CFTC calls Ethereum again [ETH] Court file item, details inside

The Commodity Futures Trading Commission (CFTC) has once again named Ethereum as a commodity in one Court filing on the 13th of December. This has led to speculation that Bitcoin (BTC) is the only cryptocurrency that should be considered a commodity.

In the CFTC’s lawsuit against cryptocurrency exchange FTX, its sister company Alameda Research and Sam Bankman-Fried “SBF,” the regulator noted, “certain digital assets are ‘commodities’, including Bitcoin (BTC) and Ether (ETH), Tether (USDT)) and others, as defined in Section 1a(9) of the Code, 7 USC ยง 1a(9).”

However, there appears to be some disagreement within the CFTC as to whether ether should be classified as a commodity.

CFTC and SEC Battle Over Crypto Control?

Last month, in the aftermath of the FTX collapse, CFTC director Rustin Behnam claimed at a Princeton University event that bitcoin is the only crypto asset. This statement contradicts his previous comments which claimed that ether can also be a commodity.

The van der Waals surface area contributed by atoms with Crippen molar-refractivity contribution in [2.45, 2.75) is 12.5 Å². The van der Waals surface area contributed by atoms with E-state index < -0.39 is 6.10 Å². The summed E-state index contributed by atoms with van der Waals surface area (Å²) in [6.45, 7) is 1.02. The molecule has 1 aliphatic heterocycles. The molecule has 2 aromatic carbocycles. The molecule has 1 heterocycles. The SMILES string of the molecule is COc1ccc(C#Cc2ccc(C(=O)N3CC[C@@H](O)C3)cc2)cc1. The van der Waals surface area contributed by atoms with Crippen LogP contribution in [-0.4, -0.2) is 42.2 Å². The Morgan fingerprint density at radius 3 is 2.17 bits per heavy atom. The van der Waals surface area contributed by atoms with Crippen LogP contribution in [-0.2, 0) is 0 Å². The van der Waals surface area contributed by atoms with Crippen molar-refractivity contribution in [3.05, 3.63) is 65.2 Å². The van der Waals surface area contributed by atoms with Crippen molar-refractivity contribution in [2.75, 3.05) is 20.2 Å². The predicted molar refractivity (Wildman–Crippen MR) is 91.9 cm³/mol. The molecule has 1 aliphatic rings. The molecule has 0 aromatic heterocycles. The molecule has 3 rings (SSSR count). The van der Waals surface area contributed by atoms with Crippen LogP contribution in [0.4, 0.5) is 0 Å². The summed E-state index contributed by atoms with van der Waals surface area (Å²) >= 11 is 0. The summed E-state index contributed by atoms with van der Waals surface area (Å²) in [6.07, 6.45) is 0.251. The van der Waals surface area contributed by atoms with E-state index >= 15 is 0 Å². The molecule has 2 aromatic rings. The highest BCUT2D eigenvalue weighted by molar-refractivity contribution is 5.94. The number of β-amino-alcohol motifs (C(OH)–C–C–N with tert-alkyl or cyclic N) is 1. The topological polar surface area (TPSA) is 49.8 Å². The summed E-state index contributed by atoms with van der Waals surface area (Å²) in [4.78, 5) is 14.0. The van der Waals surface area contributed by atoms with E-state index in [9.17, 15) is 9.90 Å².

SEC Chairman Gary Gensler has also expressed conflicting views on Ether in recent months.

Gensler had previously said that Ether was a security after its initial coin offering (ICO), but it has since become a more decentralized commodity.

In September, Ether switched from a Proof of Work (PoW) consensus mechanism to a Proof of Stake (PoW) mechanism during the merger. Once this development occurred, Gensler’s outlook began to change. He argued that cryptocurrencies and brokers that allow their holders to partake in their cryptocurrency can be classified as securities under the Howey test.

In the United States, there is a growing struggle between regulators. The classification of crypto assets in the US is crucial because commodity futures are regulated by the CFTC while the Securities and Exchange Commission regulates securities.

After the collapse of FTX, lawmakers from all over the world cracked down on the cryptocurrency industry. Crypto-suspect Senator Elizabeth Warren is reportedly working on a bill that would give the Securities and Exchange Commission (SEC) most regulatory power over the cryptocurrency industry.

As more clarity emerges about the state of cryptocurrencies, it will eventually become clear whether the CFTC or the SEC will oversee Ether.

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